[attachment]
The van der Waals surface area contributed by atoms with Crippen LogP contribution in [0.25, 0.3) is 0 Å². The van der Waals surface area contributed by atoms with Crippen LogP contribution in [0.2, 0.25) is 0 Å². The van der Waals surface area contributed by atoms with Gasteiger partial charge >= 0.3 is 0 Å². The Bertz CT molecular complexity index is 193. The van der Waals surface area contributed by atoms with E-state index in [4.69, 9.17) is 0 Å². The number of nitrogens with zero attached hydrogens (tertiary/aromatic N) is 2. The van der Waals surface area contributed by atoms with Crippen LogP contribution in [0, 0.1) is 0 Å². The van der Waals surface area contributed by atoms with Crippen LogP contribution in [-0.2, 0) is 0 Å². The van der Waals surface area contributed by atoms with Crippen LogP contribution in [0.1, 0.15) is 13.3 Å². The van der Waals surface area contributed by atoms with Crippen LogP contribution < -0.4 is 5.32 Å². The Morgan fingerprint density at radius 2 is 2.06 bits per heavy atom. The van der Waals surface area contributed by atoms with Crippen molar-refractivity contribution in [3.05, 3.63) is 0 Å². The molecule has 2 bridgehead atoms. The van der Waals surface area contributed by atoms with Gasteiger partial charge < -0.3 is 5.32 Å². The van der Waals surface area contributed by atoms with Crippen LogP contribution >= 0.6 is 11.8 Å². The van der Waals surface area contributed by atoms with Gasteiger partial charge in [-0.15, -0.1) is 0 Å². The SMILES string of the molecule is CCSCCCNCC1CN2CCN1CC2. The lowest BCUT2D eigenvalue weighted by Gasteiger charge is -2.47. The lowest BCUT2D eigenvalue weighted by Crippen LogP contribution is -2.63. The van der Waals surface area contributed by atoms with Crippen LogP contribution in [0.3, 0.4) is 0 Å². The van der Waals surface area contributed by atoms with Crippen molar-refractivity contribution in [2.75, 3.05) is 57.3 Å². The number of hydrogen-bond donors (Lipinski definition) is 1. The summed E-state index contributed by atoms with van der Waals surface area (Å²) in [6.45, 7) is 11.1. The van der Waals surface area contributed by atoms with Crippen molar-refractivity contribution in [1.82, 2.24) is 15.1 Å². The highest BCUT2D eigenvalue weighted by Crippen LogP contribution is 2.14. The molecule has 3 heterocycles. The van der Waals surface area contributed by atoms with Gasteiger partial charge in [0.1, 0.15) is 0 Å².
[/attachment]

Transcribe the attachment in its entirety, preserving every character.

The van der Waals surface area contributed by atoms with Crippen LogP contribution in [0.25, 0.3) is 0 Å². The van der Waals surface area contributed by atoms with Crippen LogP contribution in [0.2, 0.25) is 0 Å². The van der Waals surface area contributed by atoms with Gasteiger partial charge >= 0.3 is 0 Å². The Bertz CT molecular complexity index is 193. The van der Waals surface area contributed by atoms with E-state index in [4.69, 9.17) is 0 Å². The number of nitrogens with zero attached hydrogens (tertiary/aromatic N) is 2. The van der Waals surface area contributed by atoms with Crippen LogP contribution in [0, 0.1) is 0 Å². The van der Waals surface area contributed by atoms with Crippen LogP contribution in [-0.2, 0) is 0 Å². The van der Waals surface area contributed by atoms with Crippen LogP contribution in [0.1, 0.15) is 13.3 Å². The van der Waals surface area contributed by atoms with Crippen LogP contribution < -0.4 is 5.32 Å². The Morgan fingerprint density at radius 2 is 2.06 bits per heavy atom. The van der Waals surface area contributed by atoms with Crippen molar-refractivity contribution in [3.05, 3.63) is 0 Å². The molecule has 2 bridgehead atoms. The van der Waals surface area contributed by atoms with Gasteiger partial charge < -0.3 is 5.32 Å². The van der Waals surface area contributed by atoms with Crippen LogP contribution >= 0.6 is 11.8 Å². The van der Waals surface area contributed by atoms with Gasteiger partial charge in [-0.15, -0.1) is 0 Å². The SMILES string of the molecule is CCSCCCNCC1CN2CCN1CC2. The lowest BCUT2D eigenvalue weighted by Gasteiger charge is -2.47. The lowest BCUT2D eigenvalue weighted by Crippen LogP contribution is -2.63. The van der Waals surface area contributed by atoms with Crippen LogP contribution in [0.3, 0.4) is 0 Å². The van der Waals surface area contributed by atoms with Crippen molar-refractivity contribution in [2.75, 3.05) is 57.3 Å². The number of hydrogen-bond donors (Lipinski definition) is 1. The summed E-state index contributed by atoms with van der Waals surface area (Å²) in [6.45, 7) is 11.1. The van der Waals surface area contributed by atoms with Crippen molar-refractivity contribution in [1.82, 2.24) is 15.1 Å². The highest BCUT2D eigenvalue weighted by Crippen LogP contribution is 2.14. The molecule has 3 heterocycles. The van der Waals surface area contributed by atoms with Gasteiger partial charge in [0.1, 0.15) is 0 Å².